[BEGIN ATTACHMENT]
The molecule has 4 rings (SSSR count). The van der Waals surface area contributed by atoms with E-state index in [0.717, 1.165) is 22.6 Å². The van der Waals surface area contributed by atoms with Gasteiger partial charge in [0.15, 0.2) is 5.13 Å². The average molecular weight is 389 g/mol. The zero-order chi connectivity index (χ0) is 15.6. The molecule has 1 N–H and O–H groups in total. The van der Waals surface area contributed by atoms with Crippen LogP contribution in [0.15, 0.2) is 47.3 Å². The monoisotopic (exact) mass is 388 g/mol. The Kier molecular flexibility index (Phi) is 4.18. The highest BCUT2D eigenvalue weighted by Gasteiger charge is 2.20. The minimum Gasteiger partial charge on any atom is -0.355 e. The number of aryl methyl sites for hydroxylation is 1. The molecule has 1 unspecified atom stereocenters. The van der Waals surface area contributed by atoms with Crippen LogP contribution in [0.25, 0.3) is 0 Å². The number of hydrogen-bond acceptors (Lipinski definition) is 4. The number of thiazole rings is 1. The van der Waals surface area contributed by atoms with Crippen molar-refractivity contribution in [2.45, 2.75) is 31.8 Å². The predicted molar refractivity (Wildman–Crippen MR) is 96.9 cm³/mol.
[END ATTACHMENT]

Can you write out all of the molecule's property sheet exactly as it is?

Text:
The molecule has 4 rings (SSSR count). The van der Waals surface area contributed by atoms with E-state index in [0.717, 1.165) is 22.6 Å². The van der Waals surface area contributed by atoms with Gasteiger partial charge in [0.15, 0.2) is 5.13 Å². The average molecular weight is 389 g/mol. The zero-order chi connectivity index (χ0) is 15.6. The molecule has 1 N–H and O–H groups in total. The van der Waals surface area contributed by atoms with Crippen LogP contribution in [0.15, 0.2) is 47.3 Å². The monoisotopic (exact) mass is 388 g/mol. The Kier molecular flexibility index (Phi) is 4.18. The highest BCUT2D eigenvalue weighted by Gasteiger charge is 2.20. The minimum Gasteiger partial charge on any atom is -0.355 e. The number of aryl methyl sites for hydroxylation is 1. The molecule has 1 unspecified atom stereocenters. The van der Waals surface area contributed by atoms with Crippen LogP contribution in [0.25, 0.3) is 0 Å². The number of hydrogen-bond acceptors (Lipinski definition) is 4. The number of thiazole rings is 1. The van der Waals surface area contributed by atoms with Crippen molar-refractivity contribution in [2.45, 2.75) is 31.8 Å². The predicted molar refractivity (Wildman–Crippen MR) is 96.9 cm³/mol.